EMI Design Guidelines: Best Practices

EMI design guidelines should include good thermal management

Good thermal management is a part of good EMI design guidelines

Ask any RF engineer or circuit board designer about their most challenging task, and you’re likely to receive a unanimous answer: minimizing noise or electromagnetic interference (EMI). Addressing this issue is undeniably the most difficult aspect of their work. Nevertheless, it is crucial to tackle EMI head-on due to its significant impact on the signal integrity (SI) of your board. Ensuring reliable operation and acceptable performance necessitates resolving EMI-related concerns.

While power integrity (PI) is often regarded as a separate matter from SI, it is important to recognize their intricate relationship. Overlooking proper thermal management methods can exacerbate your EMI problems. To achieve the best possible outcomes, it is imperative to adhere to EMI design guidelines that encompass all aspects of PCBA design affecting SI/PI.

PCB Design Considerations for EMI Minimization

Noise or electromagnetic interference (EMI) can be defined as unwanted electrical or magnetic energy in locations where it should not exist. In the context of electronic circuit boards, this refers to energy within the PCBA structure, on its surface, or nearby that can adversely affect the board’s signals. The latter scenario, often caused by nearby PCBAs or electronics, is typically categorized as an electromagnetic compatibility (EMC) issue. Mitigating PCB EMI and EMC concerns necessitates adherence to well-established design guidelines.

To achieve optimal EMI design, it is essential to consider the following factors and incorporate them into the design process.

Considerations For PCBA EMI Design Guidelines

Design Consideration

Why It’s Important

Component Placement

Components, especially high pin-count ICs, are a primary source of coupling and EMI on PCBs. Spacing between parts also defines trace separation at the source and termination points.

Trace Routing

Balanced mutual coupling between differential RF traces is good as it cancels interference. However, unbalanced differential routing and coupling of different signals will degrade SI/PI. 

PCB Stackup

A good stackup design helps with grounding and impedance control while minimizing PI degradation due to transients.

Impedance Control

Matching impedance is critical for RF routing, power transfer, and good SI. 


Filtering is one of the most common methods of controlling EMI; however, choosing EMI components and placement locations is a design issue.


The types and location of ground pads, planes, and traces, is foundational for circuit design. Bad designs can not increase EMI but also create issues like stray capacitance.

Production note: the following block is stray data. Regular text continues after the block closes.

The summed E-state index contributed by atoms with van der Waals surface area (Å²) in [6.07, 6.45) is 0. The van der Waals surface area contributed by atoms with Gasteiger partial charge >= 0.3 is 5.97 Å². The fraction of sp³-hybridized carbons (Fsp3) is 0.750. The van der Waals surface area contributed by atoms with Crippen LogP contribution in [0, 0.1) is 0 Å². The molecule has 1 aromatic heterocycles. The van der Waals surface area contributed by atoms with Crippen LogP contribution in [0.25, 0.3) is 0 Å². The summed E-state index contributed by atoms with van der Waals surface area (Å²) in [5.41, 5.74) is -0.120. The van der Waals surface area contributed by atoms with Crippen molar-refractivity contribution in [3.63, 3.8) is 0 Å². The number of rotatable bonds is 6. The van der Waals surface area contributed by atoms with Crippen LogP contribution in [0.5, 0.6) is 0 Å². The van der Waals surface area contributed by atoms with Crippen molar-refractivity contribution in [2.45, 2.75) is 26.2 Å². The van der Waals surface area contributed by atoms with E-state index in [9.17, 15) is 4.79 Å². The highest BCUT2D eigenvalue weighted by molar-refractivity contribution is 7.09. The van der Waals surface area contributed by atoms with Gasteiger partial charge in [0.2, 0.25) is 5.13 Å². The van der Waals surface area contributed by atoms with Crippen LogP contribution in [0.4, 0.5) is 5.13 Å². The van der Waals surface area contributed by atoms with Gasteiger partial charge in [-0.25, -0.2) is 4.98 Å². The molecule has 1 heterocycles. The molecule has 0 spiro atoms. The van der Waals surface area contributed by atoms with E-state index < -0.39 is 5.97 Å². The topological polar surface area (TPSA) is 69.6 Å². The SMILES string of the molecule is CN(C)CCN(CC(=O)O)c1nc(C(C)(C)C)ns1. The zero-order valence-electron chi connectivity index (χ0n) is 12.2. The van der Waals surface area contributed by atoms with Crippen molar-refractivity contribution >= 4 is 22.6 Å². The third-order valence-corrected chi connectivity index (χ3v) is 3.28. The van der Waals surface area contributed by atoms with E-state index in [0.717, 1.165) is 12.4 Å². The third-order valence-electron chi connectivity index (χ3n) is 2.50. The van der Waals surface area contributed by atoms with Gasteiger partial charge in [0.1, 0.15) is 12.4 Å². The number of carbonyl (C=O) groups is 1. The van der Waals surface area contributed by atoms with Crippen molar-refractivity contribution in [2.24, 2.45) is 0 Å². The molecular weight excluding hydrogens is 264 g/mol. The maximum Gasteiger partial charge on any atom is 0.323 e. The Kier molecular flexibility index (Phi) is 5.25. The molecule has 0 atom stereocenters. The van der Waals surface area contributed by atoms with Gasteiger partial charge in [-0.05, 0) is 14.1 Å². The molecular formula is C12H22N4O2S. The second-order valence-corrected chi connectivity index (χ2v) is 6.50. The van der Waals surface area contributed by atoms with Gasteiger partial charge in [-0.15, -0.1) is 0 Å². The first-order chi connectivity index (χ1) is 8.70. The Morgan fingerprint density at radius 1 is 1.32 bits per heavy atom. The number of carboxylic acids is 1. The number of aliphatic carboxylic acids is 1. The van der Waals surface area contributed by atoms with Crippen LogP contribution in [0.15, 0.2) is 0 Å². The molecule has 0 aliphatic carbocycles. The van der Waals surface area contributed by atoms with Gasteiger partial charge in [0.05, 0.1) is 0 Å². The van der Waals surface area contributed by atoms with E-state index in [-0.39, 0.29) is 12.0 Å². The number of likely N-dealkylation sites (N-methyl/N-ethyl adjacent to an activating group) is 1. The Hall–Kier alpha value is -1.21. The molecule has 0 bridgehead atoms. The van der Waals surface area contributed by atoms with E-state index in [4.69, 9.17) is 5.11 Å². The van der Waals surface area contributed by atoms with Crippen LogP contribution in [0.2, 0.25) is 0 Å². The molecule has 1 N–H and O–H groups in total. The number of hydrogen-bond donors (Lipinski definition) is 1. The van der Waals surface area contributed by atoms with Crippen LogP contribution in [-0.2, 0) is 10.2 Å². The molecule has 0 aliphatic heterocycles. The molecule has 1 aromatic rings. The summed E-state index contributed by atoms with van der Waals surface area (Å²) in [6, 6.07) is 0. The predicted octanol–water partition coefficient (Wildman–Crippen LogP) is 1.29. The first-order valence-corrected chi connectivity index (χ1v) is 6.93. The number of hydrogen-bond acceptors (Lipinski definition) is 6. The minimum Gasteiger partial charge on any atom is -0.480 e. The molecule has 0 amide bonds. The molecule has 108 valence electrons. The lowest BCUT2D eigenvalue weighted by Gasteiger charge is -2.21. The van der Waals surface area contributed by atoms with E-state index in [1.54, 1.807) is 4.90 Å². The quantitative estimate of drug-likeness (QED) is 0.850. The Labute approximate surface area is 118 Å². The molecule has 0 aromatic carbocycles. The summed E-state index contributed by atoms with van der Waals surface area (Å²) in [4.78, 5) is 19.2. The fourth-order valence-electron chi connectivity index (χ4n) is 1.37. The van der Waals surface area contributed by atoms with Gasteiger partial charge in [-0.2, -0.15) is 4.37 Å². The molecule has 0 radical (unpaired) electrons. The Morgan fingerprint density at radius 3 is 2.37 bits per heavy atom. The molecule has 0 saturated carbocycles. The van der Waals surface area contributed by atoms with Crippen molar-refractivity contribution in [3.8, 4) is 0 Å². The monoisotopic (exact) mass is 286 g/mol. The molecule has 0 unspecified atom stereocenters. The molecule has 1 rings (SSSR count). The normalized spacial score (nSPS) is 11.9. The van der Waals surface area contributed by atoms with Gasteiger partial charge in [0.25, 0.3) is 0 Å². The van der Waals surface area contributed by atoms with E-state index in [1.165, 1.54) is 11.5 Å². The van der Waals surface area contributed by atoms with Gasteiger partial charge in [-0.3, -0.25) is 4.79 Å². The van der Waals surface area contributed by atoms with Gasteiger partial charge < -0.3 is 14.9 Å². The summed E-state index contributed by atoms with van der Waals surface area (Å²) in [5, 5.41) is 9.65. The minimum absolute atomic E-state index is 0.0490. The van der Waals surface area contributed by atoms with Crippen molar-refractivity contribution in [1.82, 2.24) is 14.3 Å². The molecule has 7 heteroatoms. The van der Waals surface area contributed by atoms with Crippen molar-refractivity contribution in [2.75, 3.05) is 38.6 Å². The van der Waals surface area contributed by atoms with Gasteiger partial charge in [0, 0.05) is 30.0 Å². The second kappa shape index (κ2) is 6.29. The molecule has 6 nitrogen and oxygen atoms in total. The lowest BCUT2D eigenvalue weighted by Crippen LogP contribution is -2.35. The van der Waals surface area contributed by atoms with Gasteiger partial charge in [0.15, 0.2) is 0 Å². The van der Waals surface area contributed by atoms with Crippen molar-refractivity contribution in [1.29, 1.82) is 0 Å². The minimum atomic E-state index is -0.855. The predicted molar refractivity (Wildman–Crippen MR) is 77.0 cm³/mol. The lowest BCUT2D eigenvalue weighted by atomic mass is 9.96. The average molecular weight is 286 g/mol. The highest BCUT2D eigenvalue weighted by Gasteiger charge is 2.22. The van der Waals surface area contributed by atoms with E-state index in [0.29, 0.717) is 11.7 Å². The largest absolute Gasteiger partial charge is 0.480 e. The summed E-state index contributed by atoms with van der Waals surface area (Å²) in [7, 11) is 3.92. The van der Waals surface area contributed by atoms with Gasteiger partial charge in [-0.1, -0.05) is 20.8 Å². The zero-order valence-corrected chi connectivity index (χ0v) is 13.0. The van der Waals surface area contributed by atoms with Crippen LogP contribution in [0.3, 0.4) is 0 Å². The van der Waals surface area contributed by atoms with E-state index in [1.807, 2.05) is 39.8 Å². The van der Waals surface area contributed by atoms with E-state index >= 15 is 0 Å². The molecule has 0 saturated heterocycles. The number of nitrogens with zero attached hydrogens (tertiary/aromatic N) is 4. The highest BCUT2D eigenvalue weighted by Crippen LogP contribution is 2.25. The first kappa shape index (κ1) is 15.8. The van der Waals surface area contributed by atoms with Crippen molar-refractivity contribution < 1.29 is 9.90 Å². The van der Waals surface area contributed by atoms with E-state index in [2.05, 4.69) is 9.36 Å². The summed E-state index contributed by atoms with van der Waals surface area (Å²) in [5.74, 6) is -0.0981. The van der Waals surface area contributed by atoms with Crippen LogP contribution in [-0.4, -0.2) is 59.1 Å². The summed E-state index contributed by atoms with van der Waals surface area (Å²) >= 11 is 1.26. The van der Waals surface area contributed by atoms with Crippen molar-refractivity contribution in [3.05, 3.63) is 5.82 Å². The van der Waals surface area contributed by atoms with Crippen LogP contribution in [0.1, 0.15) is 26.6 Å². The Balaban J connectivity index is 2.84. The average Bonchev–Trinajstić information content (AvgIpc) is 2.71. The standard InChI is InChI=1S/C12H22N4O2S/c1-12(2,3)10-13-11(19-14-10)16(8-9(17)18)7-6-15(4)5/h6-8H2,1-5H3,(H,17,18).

Instead of routing unwanted signals to the ground, shielding is an effective means of blocking radiated EMI and isolating the EMI source from other board elements.

Thermal Management

Heat is energy and can generate/increase unwanted current flow. Therefore, preventing hot spots and removing excess heat efficiently help minimize EMI.

EMI minimization is a multifaceted challenge, as evident in the table above, with numerous potential sources. It is important to acknowledge that completely eliminating unwanted signals and radiation from your board is highly unlikely, given that the fundamental operations of electronic circuits generate electrical and magnetic fields. However, the adverse effects on signal integrity (SI) and power integrity (PI) caused by EMI can be significantly mitigated by following effective EMI design guidelines.

EMI Design Guidelines for SI/PI Optimization

To optimize SI/PI and ensure the successful attainment of your PCBA’s operational goals, it is crucial to address and control various forms of EMI, including noise, ringing, ripple, inductive and capacitive coupling, and other sources. Although challenging, adhering to the following best practices for EMI minimization will help alleviate any substantial negative impact on your board’s functionality and structural integrity.

Best Practices for Minimizing EMI on Your Circuit Board

Component Placement

Trace Routing

  • Space traces for different signal types away from each other

  • Use differential pairs for high-speed signals

  • Use minimal spacing between traces within a differential pair

  • Make sure differential pairs have the same impedance

  • Avoid sharp (90°) corners within traces


  • Do not put signal layers adjacent to each other

  • Route traces from differential vias on the same layer

Impedance Control

  • Make sure that differential traces have matched impedance

  • Ensure that outputs impedance and signal transfer channels (e.g. cables) have matched impedance



  • Use ground planes as opposed to ground pads, if possible

  • Use separate ground planes for different power sources

  • Keep ground returns as short as possible
  • Ground copper fill areas


  • Use Faraday cages or metallic shields around high-voltage radiators

  • Use guard rings around components/circuits with large voltage potential differences

Thermal Management

Following the guidelines listed above will go a long way in ensuring that your PCBA does not suffer from excessive EMI.

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